As a person skilled in the art of augmented reality will recognize from this component of the detailed description and from the figures and claims, modifications and changes can be made to the preferred embodiments of the invention without departing from the scope of this invention defined in the claims.

2. Method for Determining Position of an Inertial Computing Device

As shown in FIG. 2, a method for determining position of an ICD of a preferred embodiment includes detecting the presence of a local PD through a physical acting of docking at the PD S210; retrieving from a remote database, the position of the PD S220; calculating, based on the position of the PD, a position of the ICD S230; and outputting the position of the ICD to the application S240.

The method preferably functions to create a distributed network of reference points useable by a plurality of devices to define coordinate systems. The method preferably enables ICDs to function with greater fidelity in detection of location and orientation because of the local calibration of the ICD. Additionally, because the calibration is generalized for any device, the positional data is preferably imbued with location permanence. The ICD is preferably a mobile phone, but may be any suitable computing devices with positioning and/or orientation sensing capabilities such as a laptop computer, a tablet computer, a game controller, or any device with suitable positioning technology. An ICD preferably includes a global positioning system (GPS), a gyroscope sensor, an accelerometer sensor, an electric compass/magnetometer, camera/imaging system, and/or any suitable sensor or device for positioning. In a preferred embodiment, “position” refers to location (e.g., geographical or local, 2D or 3D) and orientation (e.g., linear or rotational angle, velocity, acceleration etc.) of the ICD. Alternatively, position may refer to only location or only orientation. A PD is preferably a device that can receive the ICD and facilitates orienting the ICD in a singular position for synchronizing of positions. The method of functions to create a distributed network of reference points useable by a plurality of devices and offering high fidelity positioning for various applications. The method is preferably used to supply data to augmented reality-based applications through the ICD, but may alternatively be used for any suitable position-based application.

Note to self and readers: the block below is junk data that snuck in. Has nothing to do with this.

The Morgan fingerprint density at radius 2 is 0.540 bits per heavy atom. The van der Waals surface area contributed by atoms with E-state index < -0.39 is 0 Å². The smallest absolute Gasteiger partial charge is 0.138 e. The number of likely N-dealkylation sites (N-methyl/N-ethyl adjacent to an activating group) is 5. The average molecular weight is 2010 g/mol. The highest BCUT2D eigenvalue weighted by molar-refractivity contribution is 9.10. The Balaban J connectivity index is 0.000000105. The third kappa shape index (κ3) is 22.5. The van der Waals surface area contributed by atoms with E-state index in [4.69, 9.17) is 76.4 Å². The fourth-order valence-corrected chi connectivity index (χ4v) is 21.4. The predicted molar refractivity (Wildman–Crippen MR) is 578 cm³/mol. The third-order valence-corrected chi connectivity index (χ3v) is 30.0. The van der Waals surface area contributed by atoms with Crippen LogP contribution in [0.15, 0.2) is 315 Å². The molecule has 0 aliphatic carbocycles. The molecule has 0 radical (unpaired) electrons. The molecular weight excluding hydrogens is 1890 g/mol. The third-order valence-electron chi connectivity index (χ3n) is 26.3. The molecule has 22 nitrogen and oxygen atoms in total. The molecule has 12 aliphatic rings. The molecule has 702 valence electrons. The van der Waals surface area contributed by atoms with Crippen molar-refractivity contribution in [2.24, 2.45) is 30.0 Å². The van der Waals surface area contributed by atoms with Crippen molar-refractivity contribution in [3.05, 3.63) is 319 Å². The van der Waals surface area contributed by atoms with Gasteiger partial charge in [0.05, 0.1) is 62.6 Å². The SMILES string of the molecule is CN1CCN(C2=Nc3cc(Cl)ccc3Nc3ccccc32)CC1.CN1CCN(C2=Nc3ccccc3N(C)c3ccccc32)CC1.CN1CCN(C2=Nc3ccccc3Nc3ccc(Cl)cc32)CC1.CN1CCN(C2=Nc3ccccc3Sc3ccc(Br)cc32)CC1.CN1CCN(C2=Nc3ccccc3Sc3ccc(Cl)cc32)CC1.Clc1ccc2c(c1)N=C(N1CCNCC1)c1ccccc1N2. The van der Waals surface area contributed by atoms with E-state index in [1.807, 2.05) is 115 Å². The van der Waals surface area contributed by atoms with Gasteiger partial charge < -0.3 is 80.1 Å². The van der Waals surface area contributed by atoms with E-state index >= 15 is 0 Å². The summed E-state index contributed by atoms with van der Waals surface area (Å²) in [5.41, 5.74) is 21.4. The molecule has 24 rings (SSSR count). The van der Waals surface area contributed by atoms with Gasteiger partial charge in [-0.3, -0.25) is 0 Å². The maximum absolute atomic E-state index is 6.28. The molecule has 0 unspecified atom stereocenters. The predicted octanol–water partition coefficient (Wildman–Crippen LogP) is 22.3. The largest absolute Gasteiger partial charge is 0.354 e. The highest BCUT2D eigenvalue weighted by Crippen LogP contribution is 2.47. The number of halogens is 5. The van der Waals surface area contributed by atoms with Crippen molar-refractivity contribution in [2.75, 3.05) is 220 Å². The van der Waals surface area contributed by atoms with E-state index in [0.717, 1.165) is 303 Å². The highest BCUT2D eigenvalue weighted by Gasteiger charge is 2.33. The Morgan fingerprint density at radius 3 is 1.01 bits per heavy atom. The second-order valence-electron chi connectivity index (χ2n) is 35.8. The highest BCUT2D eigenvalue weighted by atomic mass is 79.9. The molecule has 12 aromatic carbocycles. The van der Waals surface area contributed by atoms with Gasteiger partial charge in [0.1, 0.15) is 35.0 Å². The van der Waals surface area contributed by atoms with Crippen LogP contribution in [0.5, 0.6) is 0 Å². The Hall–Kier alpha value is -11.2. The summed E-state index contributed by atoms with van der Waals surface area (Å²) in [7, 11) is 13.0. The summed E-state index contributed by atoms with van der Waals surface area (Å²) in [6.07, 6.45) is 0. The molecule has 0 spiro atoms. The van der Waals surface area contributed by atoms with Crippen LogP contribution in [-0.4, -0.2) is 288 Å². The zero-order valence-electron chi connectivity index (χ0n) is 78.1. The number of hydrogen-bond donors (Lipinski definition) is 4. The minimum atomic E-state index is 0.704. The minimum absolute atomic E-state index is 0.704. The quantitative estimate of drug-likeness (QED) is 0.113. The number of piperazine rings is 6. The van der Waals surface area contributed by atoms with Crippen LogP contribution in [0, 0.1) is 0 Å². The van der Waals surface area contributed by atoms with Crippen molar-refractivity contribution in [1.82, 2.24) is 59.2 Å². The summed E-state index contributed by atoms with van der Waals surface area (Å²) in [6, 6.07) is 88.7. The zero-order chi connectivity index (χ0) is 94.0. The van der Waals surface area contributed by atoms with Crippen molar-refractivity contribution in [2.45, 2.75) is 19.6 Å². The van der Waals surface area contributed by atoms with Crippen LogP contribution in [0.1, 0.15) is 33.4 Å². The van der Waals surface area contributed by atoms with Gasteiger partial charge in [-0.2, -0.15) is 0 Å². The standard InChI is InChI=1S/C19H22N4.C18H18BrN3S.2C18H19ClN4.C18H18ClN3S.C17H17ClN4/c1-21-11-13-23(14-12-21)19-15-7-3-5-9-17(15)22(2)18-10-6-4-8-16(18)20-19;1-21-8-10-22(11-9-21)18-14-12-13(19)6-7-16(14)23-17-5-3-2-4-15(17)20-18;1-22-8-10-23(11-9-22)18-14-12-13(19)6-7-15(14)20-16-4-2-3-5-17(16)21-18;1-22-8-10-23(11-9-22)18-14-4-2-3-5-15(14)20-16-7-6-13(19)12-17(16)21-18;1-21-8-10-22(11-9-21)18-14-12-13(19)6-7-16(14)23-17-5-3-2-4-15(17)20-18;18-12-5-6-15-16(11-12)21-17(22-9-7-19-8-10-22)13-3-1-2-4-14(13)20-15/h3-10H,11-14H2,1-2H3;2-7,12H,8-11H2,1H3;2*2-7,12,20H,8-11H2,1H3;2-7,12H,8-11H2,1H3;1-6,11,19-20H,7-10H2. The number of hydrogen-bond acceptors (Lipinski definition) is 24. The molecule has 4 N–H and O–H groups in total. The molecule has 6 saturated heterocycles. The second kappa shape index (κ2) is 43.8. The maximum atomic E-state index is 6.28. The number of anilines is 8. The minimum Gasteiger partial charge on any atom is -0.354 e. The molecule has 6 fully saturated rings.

Step S210, which includes detecting the presence of a local PD through a physical act of docking at the PD, functions to assign a local standard or origin for synchronizing position of ICDs. “Docking” preferably implies restricting three dimensions of the physical position of the ICD near one of the PDs. The local standard or origin is preferably determined by a calibrated position. The calibrated position preferably includes the location of the PD within a global reference frame or coordinate system such as using GPS and additionally the orientation of the PD. The calibrated position may alternatively be a local reference frame with no reference to an external/global coordinate system. The calibrated position may alternatively include references to other local PDs. When calibrating the position of the PD, the position is preferably assigned to a PD identity stored in the database. Assigning the position to a PD identity preferably enables a network of PDs to be passive docks that facilitate orientating an ICD and distinguish the PD from other PDs. This preferably functions to enable PDs to be more affordable and ubiquitous within an environment. A PD preferably has a position assigned to it through an ICD after the ICD has been docked in the PD. Such positioning information may be algorithmically updated with additional positioning information provided by other ICDs. Alternatively, a PD may have an ultra-precise GPS and/or ultra-precise orientation sensor to determine its absolute position.

In step S210, the PD preferably uses a mechanically restraining receptacle that at least partially defines the position of the ICD. Forces provided by the user preferably enable the position to be fully defined, as shown in FIG. 3 where a user aligns an ICD into a three-walled corner of the PD (e.g., a back plate with two ridges that intersect at a right angle).

In step S210, the local PD may be identified in a plurality of ways. In one variation, the PD is preferably identified by a code displayed on the PD. The code can preferably be manually entered through the ICD or through any suitable interface to identify the PD. In another variation, an imaging device of the ICD may capture a barcode or any suitable graphical encoding of the identity of the PD. In another variation, the ICD preferably reads an RFID tag or QR tag included in the PD. In another variation shown in S217 of FIG. 3, a magnetometer of the ICD is preferably used to identify the PD. The PD preferably includes an embedded magnet or a series of magnetized strips/areas that encode an identity. Additionally or alternatively, the geographical location of the ICD (e.g., from a GPS signal) may be used to identify the PD or narrow the number of PDs from which the PD is distinguished.